A true historical “detective story” full of insight about how we look at art―and the artists and eras that produced it
Some five hundred years ago, Sandro Botticelli, a painter of humble origin, created work of unearthly beauty. An intimate associate of Florence’s unofficial rulers, the Medici, he was commissioned by a member of their family to execute a near-impossible project: to illustrate all one hundred cantos of The Divine Comedy by the city’s greatest poet, Dante Alighieri.
A powerful encounter between poet and artist, sacred and secular, earthly and evanescent, these drawings produced a wealth of stunning images but were never finished. Botticelli declined into poverty and obscurity, and his illustrations went missing for four hundred years.
The nineteenth-century rediscovery of Botticelli’s Dante drawings brought scholars to their knees: this work embodied everything the Renaissance had come to mean. Today, Botticelli’s Primavera adorns household objects of every kind.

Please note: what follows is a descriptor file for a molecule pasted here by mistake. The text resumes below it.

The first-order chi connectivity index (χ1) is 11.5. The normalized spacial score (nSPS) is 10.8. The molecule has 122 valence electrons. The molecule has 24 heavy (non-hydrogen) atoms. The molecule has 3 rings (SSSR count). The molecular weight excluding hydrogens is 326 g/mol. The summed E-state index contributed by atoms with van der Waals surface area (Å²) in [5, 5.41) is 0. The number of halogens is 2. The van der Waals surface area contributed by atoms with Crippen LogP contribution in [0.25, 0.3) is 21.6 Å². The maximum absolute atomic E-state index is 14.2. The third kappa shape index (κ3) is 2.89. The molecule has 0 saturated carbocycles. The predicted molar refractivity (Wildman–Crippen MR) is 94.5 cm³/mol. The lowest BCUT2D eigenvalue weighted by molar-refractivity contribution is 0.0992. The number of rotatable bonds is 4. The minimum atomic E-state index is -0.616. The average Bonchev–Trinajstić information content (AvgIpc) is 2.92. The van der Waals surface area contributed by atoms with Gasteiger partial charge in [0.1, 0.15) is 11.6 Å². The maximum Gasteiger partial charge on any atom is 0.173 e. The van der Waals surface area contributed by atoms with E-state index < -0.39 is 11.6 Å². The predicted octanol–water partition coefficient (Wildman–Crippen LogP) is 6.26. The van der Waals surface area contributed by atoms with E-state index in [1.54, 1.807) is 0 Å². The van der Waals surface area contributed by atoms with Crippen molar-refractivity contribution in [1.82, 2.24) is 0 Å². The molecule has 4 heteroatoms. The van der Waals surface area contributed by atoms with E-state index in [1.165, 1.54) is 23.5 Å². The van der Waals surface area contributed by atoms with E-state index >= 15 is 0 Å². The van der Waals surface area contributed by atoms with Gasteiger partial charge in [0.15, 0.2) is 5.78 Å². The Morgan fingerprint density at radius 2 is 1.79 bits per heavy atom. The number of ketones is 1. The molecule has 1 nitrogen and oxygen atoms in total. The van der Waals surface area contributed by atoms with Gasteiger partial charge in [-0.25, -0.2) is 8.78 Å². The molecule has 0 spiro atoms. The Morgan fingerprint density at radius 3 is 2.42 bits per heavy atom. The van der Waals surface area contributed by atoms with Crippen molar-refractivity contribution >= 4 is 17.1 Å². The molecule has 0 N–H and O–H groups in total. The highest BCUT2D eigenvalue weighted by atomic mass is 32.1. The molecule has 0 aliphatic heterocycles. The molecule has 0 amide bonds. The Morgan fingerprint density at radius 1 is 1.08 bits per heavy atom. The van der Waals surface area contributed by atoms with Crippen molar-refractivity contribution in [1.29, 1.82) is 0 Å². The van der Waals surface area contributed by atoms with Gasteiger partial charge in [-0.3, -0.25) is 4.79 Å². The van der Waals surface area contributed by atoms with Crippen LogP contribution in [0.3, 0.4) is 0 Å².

This book is essential to explain not only how and why this artist became iconic but why we still need his work―and the spirit of the Renaissance―today.
Keith Szarabajka has appeared in many films, including The Dark Knight, Missing, and A Perfect World, and on such television shows as The Equalizer, Angel, Cold Case, Golden Years, and Profit. Szarabajka has also appeared in several episodes of Selected Shorts for National Public Radio. He won the 2001 Audie Award for Unabridged Fiction for his reading of Tom Robbins’s Fierce Invalids Home from Hot Climates and has won several Earphones Awards.